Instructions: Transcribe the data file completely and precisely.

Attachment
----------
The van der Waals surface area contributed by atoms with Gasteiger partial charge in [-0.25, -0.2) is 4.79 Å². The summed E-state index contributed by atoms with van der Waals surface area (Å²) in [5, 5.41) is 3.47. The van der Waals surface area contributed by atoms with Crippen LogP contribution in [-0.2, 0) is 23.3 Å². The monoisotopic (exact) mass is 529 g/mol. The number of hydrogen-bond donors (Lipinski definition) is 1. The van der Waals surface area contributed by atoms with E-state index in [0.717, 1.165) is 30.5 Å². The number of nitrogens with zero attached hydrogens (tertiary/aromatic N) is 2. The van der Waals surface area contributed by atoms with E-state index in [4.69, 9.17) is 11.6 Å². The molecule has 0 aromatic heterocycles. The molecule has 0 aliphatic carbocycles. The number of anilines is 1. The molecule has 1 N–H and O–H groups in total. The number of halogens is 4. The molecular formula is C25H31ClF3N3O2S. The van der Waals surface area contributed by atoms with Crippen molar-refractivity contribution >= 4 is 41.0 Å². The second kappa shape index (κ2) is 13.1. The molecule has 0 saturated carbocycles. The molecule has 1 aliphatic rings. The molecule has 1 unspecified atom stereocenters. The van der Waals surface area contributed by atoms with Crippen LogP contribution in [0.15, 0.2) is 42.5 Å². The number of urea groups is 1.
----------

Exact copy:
The van der Waals surface area contributed by atoms with Gasteiger partial charge in [-0.25, -0.2) is 4.79 Å². The summed E-state index contributed by atoms with van der Waals surface area (Å²) in [5, 5.41) is 3.47. The van der Waals surface area contributed by atoms with Crippen LogP contribution in [-0.2, 0) is 23.3 Å². The monoisotopic (exact) mass is 529 g/mol. The number of hydrogen-bond donors (Lipinski definition) is 1. The van der Waals surface area contributed by atoms with E-state index in [0.717, 1.165) is 30.5 Å². The number of nitrogens with zero attached hydrogens (tertiary/aromatic N) is 2. The van der Waals surface area contributed by atoms with E-state index in [4.69, 9.17) is 11.6 Å². The molecule has 0 aromatic heterocycles. The molecule has 0 aliphatic carbocycles. The number of anilines is 1. The molecule has 1 N–H and O–H groups in total. The number of halogens is 4. The molecular formula is C25H31ClF3N3O2S. The van der Waals surface area contributed by atoms with Crippen molar-refractivity contribution >= 4 is 41.0 Å². The second kappa shape index (κ2) is 13.1. The molecule has 0 saturated carbocycles. The molecule has 1 aliphatic rings. The molecule has 1 unspecified atom stereocenters. The van der Waals surface area contributed by atoms with Crippen LogP contribution in [0.15, 0.2) is 42.5 Å². The number of urea groups is 1.